The truth is, the US uranium industry as its currently built isn’t all that American. In fact, it’s mostly Canadian. Qualms over perceived threats to national security are misplaced, though not entirely dismissible. The deal further illustrates an already pronounced trend of the decline of US nuclear capabilities and influence at all stages of the nuclear fuel cycle.
Post-Fukushima – and post-shale gas revolution – US nuclear employment has fallen more than 34 percent and exploration and development drilling is down over 80 percent. Relatively low-grade uranium and low global prices stunt the value of US mines in the short- to medium-term. Further out, stricter regulation and a heavier reliance on the private sector, limit the industry’s potential abroad relative to its competitors. Related: Tesla Could Be Changing The Dynamics Of Global Energy
Perhaps more importantly, the deal speaks to Rosatom’s aggressive new growth. Already the world’s most comprehensive nuclear services vendor, Rosatom is now one of the top three producers of uranium by volume worldwide. For the most part, the prize was Kazakhstan and not the United States, which is a symbolic victory at best. U1H’s Kazakh production now accounts for approximately 56 percent of Rosatom’s total production, both domestic and abroad. At 4,269 tons it’s also more than 20 percent of Kazakhstan’s total uranium production.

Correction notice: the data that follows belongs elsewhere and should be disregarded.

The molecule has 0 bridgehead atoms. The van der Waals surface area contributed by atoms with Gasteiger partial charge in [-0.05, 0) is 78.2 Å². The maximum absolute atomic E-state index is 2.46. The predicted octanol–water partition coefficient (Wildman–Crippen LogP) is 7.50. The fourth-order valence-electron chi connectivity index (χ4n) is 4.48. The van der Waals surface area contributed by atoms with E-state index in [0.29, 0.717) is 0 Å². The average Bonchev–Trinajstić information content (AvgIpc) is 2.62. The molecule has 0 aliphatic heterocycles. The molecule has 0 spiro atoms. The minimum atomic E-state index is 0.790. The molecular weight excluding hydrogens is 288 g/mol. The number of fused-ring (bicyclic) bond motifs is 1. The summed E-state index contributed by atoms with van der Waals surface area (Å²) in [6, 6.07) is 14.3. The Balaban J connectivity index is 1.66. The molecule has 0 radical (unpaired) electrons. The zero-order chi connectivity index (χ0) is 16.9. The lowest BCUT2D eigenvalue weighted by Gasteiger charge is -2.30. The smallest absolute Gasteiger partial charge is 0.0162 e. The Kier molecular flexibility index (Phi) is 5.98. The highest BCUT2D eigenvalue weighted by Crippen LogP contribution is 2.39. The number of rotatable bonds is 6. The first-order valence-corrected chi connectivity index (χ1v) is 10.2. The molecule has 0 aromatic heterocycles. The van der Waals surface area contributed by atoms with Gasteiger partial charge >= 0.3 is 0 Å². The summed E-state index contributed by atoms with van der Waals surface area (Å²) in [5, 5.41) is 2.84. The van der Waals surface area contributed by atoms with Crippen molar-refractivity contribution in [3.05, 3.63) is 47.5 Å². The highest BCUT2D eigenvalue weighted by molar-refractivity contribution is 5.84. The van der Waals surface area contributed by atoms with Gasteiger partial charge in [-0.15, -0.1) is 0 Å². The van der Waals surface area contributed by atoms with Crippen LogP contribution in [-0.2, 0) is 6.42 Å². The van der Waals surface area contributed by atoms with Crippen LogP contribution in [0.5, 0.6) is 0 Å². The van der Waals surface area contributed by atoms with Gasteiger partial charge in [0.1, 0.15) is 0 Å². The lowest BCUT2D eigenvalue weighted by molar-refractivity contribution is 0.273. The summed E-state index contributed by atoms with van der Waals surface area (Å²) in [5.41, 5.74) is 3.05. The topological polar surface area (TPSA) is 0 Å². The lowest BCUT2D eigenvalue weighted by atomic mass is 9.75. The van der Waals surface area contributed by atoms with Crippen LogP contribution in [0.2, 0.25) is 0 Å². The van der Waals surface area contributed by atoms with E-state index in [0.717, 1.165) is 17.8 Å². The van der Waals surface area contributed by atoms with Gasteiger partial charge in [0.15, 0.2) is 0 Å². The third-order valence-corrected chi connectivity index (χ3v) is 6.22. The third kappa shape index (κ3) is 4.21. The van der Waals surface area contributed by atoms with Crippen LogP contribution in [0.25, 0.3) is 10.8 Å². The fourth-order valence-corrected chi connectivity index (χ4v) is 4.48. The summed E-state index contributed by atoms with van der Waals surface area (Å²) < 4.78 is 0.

Rosatom’s downstream movements are just as well-defined. The company’s overseas order portfolio was up 9 percent to $73 billion in 2013, after 23 percent growth in 2012. Long a fixture in developing markets, Rosatom is turning its capable sights to the western world.
Owners and operators of U.S. commercial nuclear power reactors purchased nearly 47 million pounds of uranium from U.S. and foreign suppliers during 2010; 92% of this total was of foreign origin.
Historically, U.S. owners and operators have purchased the majority of their uranium from foreign sources. Russia, Canada, Australia, Kazakhstan, and Namibia represent the top five countries of origin for U.S. uranium, and together account for 85% of total U.S. uranium purchases in 2010. Owners and operators of U.S. commercial nuclear power plants purchased uranium from a total of 14 different countries in 2010.
Preparing uranium for use as fuel in nuclear reactors involves a complex process of mining, refinement, and enrichment. EIA's 2010 Uranium Marketing Annual Report presents data on purchases and sales of uranium contracts and market requirements, enrichment services, and other information pertaining to feed, loaded uranium, and inventories.
This report provides an estimate of how soon Iran could have fueled a nuclear weapon before the implementation of the new nuclear agreement reached in 2015. It is phrased in the present tense from the standpoint of a reader looking forward from the autumn of 2015, shortly after the agreement was reached. The data below, which are based on reports from the International Atomic Energy Agency, describe Iran’s uranium stockpile, its centrifuges, and the rate at which its nuclear capacity had grown.
- By using the approximately 9,000 first generation centrifuges operating at its Natanz Fuel Enrichment Plant as of October 2015, Iran could theoretically produce enough weapon-grade uranium to fuel a single nuclear warhead in less than 2 months. This timetable is longer if Iran operates fewer centrifuges, or feeds the machines with natural uranium rather than low-enriched uranium.